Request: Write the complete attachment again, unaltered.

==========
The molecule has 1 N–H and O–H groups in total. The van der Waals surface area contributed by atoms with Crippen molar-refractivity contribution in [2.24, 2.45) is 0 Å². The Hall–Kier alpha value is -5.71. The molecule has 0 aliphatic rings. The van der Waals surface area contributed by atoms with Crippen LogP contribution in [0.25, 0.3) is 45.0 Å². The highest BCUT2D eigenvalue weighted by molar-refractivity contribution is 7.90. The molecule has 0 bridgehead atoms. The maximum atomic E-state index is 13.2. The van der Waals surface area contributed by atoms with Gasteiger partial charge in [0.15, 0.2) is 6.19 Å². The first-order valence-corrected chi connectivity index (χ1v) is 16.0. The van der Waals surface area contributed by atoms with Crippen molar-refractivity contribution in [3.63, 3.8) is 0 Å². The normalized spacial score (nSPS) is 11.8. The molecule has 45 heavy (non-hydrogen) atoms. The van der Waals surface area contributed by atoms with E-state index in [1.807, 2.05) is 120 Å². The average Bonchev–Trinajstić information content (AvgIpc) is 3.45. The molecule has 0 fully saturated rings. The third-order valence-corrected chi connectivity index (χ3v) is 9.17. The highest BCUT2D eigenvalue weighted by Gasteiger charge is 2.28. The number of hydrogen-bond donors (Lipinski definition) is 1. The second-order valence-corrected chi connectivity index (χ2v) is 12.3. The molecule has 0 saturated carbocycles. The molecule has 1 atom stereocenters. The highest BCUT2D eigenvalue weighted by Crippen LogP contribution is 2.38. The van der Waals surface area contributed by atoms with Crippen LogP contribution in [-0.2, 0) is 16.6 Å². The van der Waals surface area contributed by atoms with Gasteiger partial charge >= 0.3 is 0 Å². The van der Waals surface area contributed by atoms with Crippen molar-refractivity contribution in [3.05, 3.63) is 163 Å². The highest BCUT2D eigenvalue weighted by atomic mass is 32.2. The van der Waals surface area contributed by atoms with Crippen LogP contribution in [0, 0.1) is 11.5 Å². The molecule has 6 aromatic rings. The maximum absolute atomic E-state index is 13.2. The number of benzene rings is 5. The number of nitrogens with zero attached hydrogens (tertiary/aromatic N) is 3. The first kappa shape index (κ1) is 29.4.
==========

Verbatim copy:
The molecule has 1 N–H and O–H groups in total. The van der Waals surface area contributed by atoms with Crippen molar-refractivity contribution in [2.24, 2.45) is 0 Å². The Hall–Kier alpha value is -5.71. The molecule has 0 aliphatic rings. The van der Waals surface area contributed by atoms with Crippen LogP contribution in [0.25, 0.3) is 45.0 Å². The highest BCUT2D eigenvalue weighted by molar-refractivity contribution is 7.90. The molecule has 0 bridgehead atoms. The maximum atomic E-state index is 13.2. The van der Waals surface area contributed by atoms with Gasteiger partial charge in [0.15, 0.2) is 6.19 Å². The first-order valence-corrected chi connectivity index (χ1v) is 16.0. The van der Waals surface area contributed by atoms with Crippen molar-refractivity contribution in [3.63, 3.8) is 0 Å². The normalized spacial score (nSPS) is 11.8. The molecule has 45 heavy (non-hydrogen) atoms. The van der Waals surface area contributed by atoms with E-state index in [1.807, 2.05) is 120 Å². The average Bonchev–Trinajstić information content (AvgIpc) is 3.45. The molecule has 0 fully saturated rings. The third-order valence-corrected chi connectivity index (χ3v) is 9.17. The highest BCUT2D eigenvalue weighted by Gasteiger charge is 2.28. The number of hydrogen-bond donors (Lipinski definition) is 1. The second-order valence-corrected chi connectivity index (χ2v) is 12.3. The molecule has 0 saturated carbocycles. The molecule has 1 atom stereocenters. The highest BCUT2D eigenvalue weighted by Crippen LogP contribution is 2.38. The van der Waals surface area contributed by atoms with Crippen LogP contribution in [-0.2, 0) is 16.6 Å². The van der Waals surface area contributed by atoms with Gasteiger partial charge >= 0.3 is 0 Å². The van der Waals surface area contributed by atoms with Crippen molar-refractivity contribution in [3.05, 3.63) is 163 Å². The highest BCUT2D eigenvalue weighted by atomic mass is 32.2. The van der Waals surface area contributed by atoms with Crippen LogP contribution in [0, 0.1) is 11.5 Å². The molecule has 6 aromatic rings. The maximum absolute atomic E-state index is 13.2. The number of benzene rings is 5. The number of nitrogens with zero attached hydrogens (tertiary/aromatic N) is 3. The first kappa shape index (κ1) is 29.4.